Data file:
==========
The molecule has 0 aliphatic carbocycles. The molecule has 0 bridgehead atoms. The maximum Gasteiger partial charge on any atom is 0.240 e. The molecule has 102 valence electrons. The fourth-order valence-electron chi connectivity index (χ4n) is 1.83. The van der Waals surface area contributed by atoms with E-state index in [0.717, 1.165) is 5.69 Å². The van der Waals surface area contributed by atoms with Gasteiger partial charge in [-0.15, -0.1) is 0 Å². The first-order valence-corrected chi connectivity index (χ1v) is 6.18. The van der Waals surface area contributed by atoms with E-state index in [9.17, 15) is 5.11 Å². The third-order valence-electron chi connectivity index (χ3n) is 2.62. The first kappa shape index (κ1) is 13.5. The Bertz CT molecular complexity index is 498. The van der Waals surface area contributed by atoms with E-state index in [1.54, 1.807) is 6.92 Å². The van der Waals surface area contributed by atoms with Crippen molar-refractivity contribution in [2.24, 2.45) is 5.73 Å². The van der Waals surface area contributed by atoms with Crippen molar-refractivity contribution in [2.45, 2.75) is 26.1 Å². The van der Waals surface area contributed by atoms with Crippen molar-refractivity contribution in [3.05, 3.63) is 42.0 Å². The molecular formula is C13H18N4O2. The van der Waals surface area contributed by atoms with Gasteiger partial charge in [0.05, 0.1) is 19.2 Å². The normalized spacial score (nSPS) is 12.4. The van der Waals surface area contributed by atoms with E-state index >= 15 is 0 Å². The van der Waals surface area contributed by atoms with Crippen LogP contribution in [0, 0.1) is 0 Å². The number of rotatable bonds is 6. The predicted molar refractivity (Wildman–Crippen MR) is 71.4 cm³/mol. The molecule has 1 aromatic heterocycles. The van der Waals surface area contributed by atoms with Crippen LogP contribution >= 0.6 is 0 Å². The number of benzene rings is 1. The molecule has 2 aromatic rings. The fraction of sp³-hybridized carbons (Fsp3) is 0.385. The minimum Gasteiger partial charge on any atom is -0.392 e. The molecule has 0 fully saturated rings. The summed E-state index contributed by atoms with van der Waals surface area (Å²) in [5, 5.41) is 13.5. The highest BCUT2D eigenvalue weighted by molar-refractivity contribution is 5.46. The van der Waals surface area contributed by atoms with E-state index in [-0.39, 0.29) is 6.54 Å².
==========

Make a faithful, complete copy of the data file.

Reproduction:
The molecule has 0 aliphatic carbocycles. The molecule has 0 bridgehead atoms. The maximum Gasteiger partial charge on any atom is 0.240 e. The molecule has 102 valence electrons. The fourth-order valence-electron chi connectivity index (χ4n) is 1.83. The van der Waals surface area contributed by atoms with E-state index in [0.717, 1.165) is 5.69 Å². The van der Waals surface area contributed by atoms with Gasteiger partial charge in [-0.15, -0.1) is 0 Å². The first-order valence-corrected chi connectivity index (χ1v) is 6.18. The van der Waals surface area contributed by atoms with E-state index in [9.17, 15) is 5.11 Å². The third-order valence-electron chi connectivity index (χ3n) is 2.62. The first kappa shape index (κ1) is 13.5. The Bertz CT molecular complexity index is 498. The van der Waals surface area contributed by atoms with E-state index in [1.54, 1.807) is 6.92 Å². The van der Waals surface area contributed by atoms with Crippen molar-refractivity contribution in [2.24, 2.45) is 5.73 Å². The van der Waals surface area contributed by atoms with Crippen molar-refractivity contribution in [2.45, 2.75) is 26.1 Å². The van der Waals surface area contributed by atoms with Crippen molar-refractivity contribution in [3.05, 3.63) is 42.0 Å². The molecular formula is C13H18N4O2. The van der Waals surface area contributed by atoms with Gasteiger partial charge in [0.05, 0.1) is 19.2 Å². The normalized spacial score (nSPS) is 12.4. The van der Waals surface area contributed by atoms with E-state index >= 15 is 0 Å². The van der Waals surface area contributed by atoms with Crippen LogP contribution in [0, 0.1) is 0 Å². The number of rotatable bonds is 6. The predicted molar refractivity (Wildman–Crippen MR) is 71.4 cm³/mol. The molecule has 1 aromatic heterocycles. The van der Waals surface area contributed by atoms with Crippen LogP contribution >= 0.6 is 0 Å². The number of benzene rings is 1. The molecule has 2 aromatic rings. The fraction of sp³-hybridized carbons (Fsp3) is 0.385. The minimum Gasteiger partial charge on any atom is -0.392 e. The molecule has 0 fully saturated rings. The summed E-state index contributed by atoms with van der Waals surface area (Å²) in [5, 5.41) is 13.5. The highest BCUT2D eigenvalue weighted by molar-refractivity contribution is 5.46. The van der Waals surface area contributed by atoms with E-state index in [-0.39, 0.29) is 6.54 Å².